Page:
As seen in the Oct. 25 issue
Marguerite Alberts, graphics editor
When art teacher Michael Federman and his wife, Elizabeth, decided to have kids, they began to look at a piece of their lifestyle choice: their diet. Mrs. Federman had been a vegetarian since she was a child and had since lost her taste for dairy products.“She really wanted to learn about it [veganism] so she could make her own baby food and so that she could really investigate how she could be a responsible mother and save some money on things we don’t need to buy,” Federman said.
One of the main reasons for the Federmans to make the change to veganism was due to the incidences of cancer, diabetes and heart disease in younger people they knew.
“The incidents and the prevalence of all three of those major killers are happening to people earlier and earlier in their life span,” Mr. Federman said.
Since becoming vegan, Mrs. Federman has been certified by the Physicians Committee for Responsible Medicine (PCRM) on foods and cooking that relates to solving and reversing cancer, diabetes and heart disease, and is now a Food For Life instructor.
Federman himself saw a huge change in his health after becoming vegan. Federman had always been a distance runner but had been dealing with asthma and allergies until he was 38. After changing his eating habits, he no longer needed the chronic medications for the asthma and the allergies that he had been taking since he was 12.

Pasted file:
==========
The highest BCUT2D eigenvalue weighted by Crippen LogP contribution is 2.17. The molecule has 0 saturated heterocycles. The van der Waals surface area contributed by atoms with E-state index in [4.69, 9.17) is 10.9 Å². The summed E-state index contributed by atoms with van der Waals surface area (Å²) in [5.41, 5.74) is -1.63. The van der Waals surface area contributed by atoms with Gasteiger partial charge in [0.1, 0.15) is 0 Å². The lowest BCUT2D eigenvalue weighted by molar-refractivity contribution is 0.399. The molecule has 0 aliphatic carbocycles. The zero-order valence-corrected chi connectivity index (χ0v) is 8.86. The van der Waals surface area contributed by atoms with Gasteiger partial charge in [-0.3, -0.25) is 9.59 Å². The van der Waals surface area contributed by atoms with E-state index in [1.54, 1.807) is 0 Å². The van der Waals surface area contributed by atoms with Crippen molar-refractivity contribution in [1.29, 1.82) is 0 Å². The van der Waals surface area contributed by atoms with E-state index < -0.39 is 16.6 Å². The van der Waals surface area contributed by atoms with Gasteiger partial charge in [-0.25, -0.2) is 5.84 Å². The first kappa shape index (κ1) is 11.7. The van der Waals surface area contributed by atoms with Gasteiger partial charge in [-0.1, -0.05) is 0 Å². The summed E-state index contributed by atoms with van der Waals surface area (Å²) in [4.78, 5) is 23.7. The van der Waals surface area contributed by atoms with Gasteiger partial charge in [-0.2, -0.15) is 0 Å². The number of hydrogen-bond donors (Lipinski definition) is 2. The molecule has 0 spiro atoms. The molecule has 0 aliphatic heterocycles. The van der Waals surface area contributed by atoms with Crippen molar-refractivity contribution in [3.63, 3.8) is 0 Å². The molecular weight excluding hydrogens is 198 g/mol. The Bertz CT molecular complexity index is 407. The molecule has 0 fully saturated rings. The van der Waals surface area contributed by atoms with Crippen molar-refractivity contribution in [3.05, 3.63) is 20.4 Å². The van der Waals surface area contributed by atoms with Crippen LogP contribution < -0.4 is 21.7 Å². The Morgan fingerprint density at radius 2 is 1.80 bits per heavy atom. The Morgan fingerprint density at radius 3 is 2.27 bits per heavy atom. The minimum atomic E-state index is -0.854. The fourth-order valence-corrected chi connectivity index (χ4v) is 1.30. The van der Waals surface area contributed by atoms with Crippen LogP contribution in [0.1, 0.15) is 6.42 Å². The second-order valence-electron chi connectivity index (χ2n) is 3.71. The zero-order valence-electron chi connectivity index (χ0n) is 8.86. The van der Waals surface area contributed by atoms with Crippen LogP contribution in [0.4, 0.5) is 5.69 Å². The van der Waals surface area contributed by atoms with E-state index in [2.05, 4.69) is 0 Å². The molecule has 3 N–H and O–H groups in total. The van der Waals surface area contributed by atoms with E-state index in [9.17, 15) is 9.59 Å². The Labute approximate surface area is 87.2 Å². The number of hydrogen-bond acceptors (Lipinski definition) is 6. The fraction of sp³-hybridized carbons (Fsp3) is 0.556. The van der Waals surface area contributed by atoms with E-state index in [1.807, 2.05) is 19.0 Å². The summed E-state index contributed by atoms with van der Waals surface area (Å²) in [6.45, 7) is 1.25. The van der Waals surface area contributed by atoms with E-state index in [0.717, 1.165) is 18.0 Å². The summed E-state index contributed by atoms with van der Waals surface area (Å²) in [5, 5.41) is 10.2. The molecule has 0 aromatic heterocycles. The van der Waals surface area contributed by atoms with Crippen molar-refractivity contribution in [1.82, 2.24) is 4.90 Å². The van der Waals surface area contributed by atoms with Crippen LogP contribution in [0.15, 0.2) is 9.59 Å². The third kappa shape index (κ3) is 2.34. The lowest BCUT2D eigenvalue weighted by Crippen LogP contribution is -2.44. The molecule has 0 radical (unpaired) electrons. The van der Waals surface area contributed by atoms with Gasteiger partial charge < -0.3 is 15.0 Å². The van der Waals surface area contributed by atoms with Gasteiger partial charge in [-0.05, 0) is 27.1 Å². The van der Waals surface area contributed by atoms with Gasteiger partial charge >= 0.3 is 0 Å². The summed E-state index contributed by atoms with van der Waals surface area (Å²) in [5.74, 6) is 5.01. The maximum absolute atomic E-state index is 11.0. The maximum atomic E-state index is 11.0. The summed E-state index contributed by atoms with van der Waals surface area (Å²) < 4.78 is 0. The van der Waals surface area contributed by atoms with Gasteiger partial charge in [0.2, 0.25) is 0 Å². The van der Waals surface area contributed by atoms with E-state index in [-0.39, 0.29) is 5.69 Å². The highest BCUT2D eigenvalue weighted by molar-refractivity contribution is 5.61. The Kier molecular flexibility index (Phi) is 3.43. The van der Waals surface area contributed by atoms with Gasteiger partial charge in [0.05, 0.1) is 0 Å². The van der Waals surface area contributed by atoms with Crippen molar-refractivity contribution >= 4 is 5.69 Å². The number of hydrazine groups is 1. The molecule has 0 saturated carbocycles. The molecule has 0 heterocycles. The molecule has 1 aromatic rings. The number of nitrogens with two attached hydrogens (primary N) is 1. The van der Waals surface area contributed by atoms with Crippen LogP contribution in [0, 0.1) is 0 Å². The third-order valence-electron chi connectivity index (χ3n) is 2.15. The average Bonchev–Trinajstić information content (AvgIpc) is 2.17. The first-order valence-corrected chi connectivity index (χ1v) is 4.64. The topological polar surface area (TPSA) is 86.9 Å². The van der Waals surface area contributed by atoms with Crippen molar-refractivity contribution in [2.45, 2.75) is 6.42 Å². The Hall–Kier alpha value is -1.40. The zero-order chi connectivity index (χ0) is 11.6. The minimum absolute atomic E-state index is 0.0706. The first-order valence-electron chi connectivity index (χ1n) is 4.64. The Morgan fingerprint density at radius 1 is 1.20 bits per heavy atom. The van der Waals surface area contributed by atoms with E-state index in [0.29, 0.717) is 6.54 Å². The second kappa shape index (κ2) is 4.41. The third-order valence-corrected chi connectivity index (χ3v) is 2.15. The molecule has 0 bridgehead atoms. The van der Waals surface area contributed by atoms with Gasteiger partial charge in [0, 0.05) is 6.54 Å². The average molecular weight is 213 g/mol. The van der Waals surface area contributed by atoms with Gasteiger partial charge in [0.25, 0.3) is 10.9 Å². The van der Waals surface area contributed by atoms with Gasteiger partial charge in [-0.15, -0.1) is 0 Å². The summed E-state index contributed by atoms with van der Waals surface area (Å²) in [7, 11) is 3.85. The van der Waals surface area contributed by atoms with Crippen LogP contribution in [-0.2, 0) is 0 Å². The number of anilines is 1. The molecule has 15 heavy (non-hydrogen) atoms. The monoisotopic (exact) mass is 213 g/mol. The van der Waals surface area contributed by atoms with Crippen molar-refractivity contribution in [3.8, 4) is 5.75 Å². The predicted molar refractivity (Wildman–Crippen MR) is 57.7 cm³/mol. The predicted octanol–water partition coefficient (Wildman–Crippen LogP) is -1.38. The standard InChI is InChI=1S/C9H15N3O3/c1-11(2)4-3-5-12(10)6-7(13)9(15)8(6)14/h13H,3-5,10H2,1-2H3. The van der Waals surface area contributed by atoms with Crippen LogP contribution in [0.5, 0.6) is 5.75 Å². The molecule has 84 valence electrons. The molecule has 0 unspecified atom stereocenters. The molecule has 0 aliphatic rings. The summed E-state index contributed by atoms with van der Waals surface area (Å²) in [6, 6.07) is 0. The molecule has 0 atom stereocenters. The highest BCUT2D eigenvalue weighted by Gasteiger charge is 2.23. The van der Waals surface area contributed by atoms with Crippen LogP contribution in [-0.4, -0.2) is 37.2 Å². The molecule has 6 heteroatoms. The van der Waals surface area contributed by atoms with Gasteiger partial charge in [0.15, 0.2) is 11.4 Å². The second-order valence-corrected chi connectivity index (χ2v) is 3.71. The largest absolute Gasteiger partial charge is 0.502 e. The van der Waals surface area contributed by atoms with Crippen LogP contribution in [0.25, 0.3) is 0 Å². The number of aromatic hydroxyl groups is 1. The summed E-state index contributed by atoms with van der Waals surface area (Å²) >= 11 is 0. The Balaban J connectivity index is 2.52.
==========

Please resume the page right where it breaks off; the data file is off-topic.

“When I went vegan, it [asthma] was gone,” he said. “I dropped 30 pounds and I don’t have any congestion and I don’t have this chronic condition.”
Unlike some people who choose to make the lifestyle change, the Federmans found the switch to veganism was very easy for them.
“Most people have a difficult transition because they don’t have the support at home,” Federman said. “My wife was a vegetarian so I would always come home to really wonderfully cooked meals.”
Federman gradually became a vegan as his wife would do little things such not buying animal products and telling him to use separate pans when he did have chicken.
“She was nice about it,” Federman said. “I didn’t really feel a need for a lot of the meat in my diet anyway. We always had a lot of vegetables at dinner time.”
Additionally, Mr. Federman found that he cooks more often now that he is vegan.
“I enjoy it because I feel very empowered to know that I can provide food for my kids when she is not home,” Federman said. “I make a great vegan pizza that is made out shredded eggplant, carrot and zucchini.”